Leading lights of the literary world pay tribute to poet and
playwright Adrian Mitchell
by DAN CARRIER
23 December 2008
FRIENDS of the poet Adrian Mitchell, who has died aged 76, have
spoken of his immense contribution to the two passions of his life:
the peace movement and the spoken word. The poet and playwright
passed away on Saturday night.
Children's Laureate Michael Rosen first saw Adrian perform his poem
To Whom It May Concern at a massive anti-Vietnam war demonstration in
Trafalgar Square in the early 1960s and became a life long friend of Adrian's.
Mr Rosen said: "Adrian was a socialist and a pacifist who believed,
like William Blake, that everything human was 'holy'. That is to say
he celebrated a love of life with the same fervour that he attacked
those who crushed life.
"He would point out how society crushes the inventiveness and play in
children, and he created poetry for children that is full of
wordplay, mystery, absurdity and music.
"There are more than 50 years of revolutionary literature that he has
given us. He has sung, chanted, whispered and shouted his poems in
every kind of place imaginable, urging us to love our lives, love our
minds and bodies and to fight against tyranny, oppression and exploitation."
Kentish Town based poet Jehane Markham first met Adrian when she was
15 and performed at many readings with him.
Ms Markham remembered how he articulated political views in
brilliant, memorable prose. She said: "He was always himself. He
never compromised his views. He was the first radical poet I had ever
heard. He put his money where his mouth is. He never deviated. He was
never part of a fashionable in-crowd. He was very much his own man."
She added that his genius in writing for children came from his own
innate sense of mischief and fun.
She added: "He was naturally anti-authoritarian, a natural anarchist.
He had a child's spirit. It is beyond me to put his genius into
words. He was a tender poet, yet political."
Playwright Sir Arnold Wesker recalled running into Adrian at shows and parties.
He had performed at Sir Arnold's Centre 42 at the Roundhouse, in the
1960s, springing on to the stage like a rock'n' roll front man.
Sir Arnold said: "His death has come as a great shock – it just seems
so wrong. It really takes something away from the period."
Actor Roger Lloyd-Pack worked with Adrian at the children's theatre
company Wonderful Beast. He said: "Adrian had a spark about him. It
is a very sad loss."
In the last years of his life, Adrian did not slow down in expressing
fierce anger at the stupidity of war. He travelled to the Faslane
nuclear base in Scotland in 2006 to demonstrate against the Trident
missile programme. He was arrested for taking part in non-violent
direct action to disrupt the convoys going into the base. He recalled
spending a night in the cells and being treated kindly by the
Scottish officers who took him in.
He told the New Journal: "They didn't want to charge me with anything
– they thought it was too much bother and I'd get the publicity of
being in a magistrates' court.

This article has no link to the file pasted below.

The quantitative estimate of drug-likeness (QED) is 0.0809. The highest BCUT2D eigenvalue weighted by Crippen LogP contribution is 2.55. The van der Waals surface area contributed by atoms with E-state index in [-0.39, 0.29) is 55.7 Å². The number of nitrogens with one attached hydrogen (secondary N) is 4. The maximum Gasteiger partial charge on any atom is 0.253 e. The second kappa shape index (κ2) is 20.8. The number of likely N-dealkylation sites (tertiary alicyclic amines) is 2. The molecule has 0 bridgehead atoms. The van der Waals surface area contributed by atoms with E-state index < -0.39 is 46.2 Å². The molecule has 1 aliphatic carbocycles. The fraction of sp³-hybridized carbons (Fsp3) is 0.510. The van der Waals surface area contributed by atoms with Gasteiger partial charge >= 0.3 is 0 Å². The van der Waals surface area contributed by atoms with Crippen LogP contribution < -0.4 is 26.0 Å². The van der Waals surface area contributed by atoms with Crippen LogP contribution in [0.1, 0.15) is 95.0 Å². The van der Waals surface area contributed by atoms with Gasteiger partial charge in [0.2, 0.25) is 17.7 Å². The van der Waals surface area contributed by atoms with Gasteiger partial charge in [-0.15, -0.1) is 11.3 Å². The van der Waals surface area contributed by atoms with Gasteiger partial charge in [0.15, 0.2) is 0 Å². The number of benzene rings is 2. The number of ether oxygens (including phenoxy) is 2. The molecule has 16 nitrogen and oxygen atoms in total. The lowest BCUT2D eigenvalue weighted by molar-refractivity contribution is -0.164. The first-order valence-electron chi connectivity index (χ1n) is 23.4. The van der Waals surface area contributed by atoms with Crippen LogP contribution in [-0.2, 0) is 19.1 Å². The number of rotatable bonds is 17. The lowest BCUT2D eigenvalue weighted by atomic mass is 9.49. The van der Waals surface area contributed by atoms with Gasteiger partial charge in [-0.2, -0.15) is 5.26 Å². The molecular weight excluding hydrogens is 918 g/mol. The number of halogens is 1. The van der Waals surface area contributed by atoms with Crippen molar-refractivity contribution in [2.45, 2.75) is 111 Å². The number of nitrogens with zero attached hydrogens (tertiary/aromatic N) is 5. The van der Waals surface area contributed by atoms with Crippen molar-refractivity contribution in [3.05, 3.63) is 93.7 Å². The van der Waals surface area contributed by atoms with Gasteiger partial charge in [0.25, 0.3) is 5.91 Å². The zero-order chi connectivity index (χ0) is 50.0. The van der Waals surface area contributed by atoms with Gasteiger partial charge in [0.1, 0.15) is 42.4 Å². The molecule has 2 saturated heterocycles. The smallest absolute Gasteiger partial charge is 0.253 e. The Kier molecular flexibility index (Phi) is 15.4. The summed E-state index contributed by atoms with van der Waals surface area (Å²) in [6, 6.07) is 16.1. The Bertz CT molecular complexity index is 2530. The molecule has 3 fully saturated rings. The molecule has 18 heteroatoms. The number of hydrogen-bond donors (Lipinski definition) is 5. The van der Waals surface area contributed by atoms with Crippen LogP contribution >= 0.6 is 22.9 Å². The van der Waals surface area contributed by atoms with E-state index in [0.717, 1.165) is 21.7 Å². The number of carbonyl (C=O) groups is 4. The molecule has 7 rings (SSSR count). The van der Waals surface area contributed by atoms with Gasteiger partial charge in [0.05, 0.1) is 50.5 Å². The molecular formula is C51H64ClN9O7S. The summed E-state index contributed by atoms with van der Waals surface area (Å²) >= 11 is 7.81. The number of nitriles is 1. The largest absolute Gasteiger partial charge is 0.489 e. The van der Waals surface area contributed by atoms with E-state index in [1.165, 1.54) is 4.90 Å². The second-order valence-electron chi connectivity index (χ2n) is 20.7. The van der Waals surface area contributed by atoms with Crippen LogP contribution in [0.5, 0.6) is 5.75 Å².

"They thought a night in a police station might inconvenience me a
little bit. But they made me endless cups if tea and made sure I was
warm and comfortable, so I wasn't inconvenienced at all."
Adrian had been suffering from pneumonia through the autumn, although
he seemed to be bearing up well – he was occasionally spotted walking
on the Heath, albeit at a slower pace than usual, with his golden
retriever Daisy, "The Dog of Peace" as she was dubbed in his
children's book of poetry called the Zoo of Dreams.
Adrian lived near the Heath for much of his life and was born in
Parliament Hill in 1932. His father, Jock, was a chemist and Adrian
showed early promise, writing his first play aged just nine. He did
his national service in the RAF and his experiences in the forces
confirmed his anti-militarism.
He studied at Oxford and then became a journalist, moving back to
London to work on the Evening Standard. He worked on the Sunday
Times, but fell out of favour for reviewing Peter Watkins
anti-nuclear film The War Game, which had been banned.
Reporting on the arts, he began writing poetry, novels and plays from
the mid-1960s onwards.
Adrian was a British beat poet – his love of jazz influenced him in
his writing, and he was aware of the importance of the rhythm of the
language he used, writing of the trumpeter Charlie Parker: "He
breathed in air/He breathed out light/ Charlie Parker was my delight."
His back catalogue includes an adaptation of The Lion, The Witch and
the Wardrobe for the RSC and a Beatrix Potter trilogy for the Unicorn
Theatre. Other works included a play about William Blake, Tyger for
the National Theatre. His version of Pushkin's Boris Godunov is due
to be performed by the RSC next year.
Always willing to give time to the peace movement – the windows of
his house in Dartmouth Park are still festooned with 1960s-style CND
signs – he helped write and produce an open air show for the
Woodcraft Folk in a field in Kent.
Adrian leaves his wife, the actress Celia Hewitt to who he was
married for 47 years, their two daughters, as well as two sons and a
daughter from his first marriage.
My Literary Career So Far
(Adrian Mitchell's last poem, written on Thursday evening)
As I prowled through Parentheses
I met an Robin and a Owl
My Grammarboots they thrilled like bees
My Vowelhat did gladly growl
Tis my delight each Friedegg Night
To chomp a Verbal Sandwich
Scots Consonants light up my Pants
And marinade my Heart in Language
Alphabet Soup was all my joy!
From Dreadfast up to Winnertime
I swam, a naked Pushkinboy
Up wodka vaterfalls of rhyme
And reached the summit of Blue Howl
To find a shining Suit of Words
And joined an Robin and a Owl
In good Duke Ellington's Band of Birds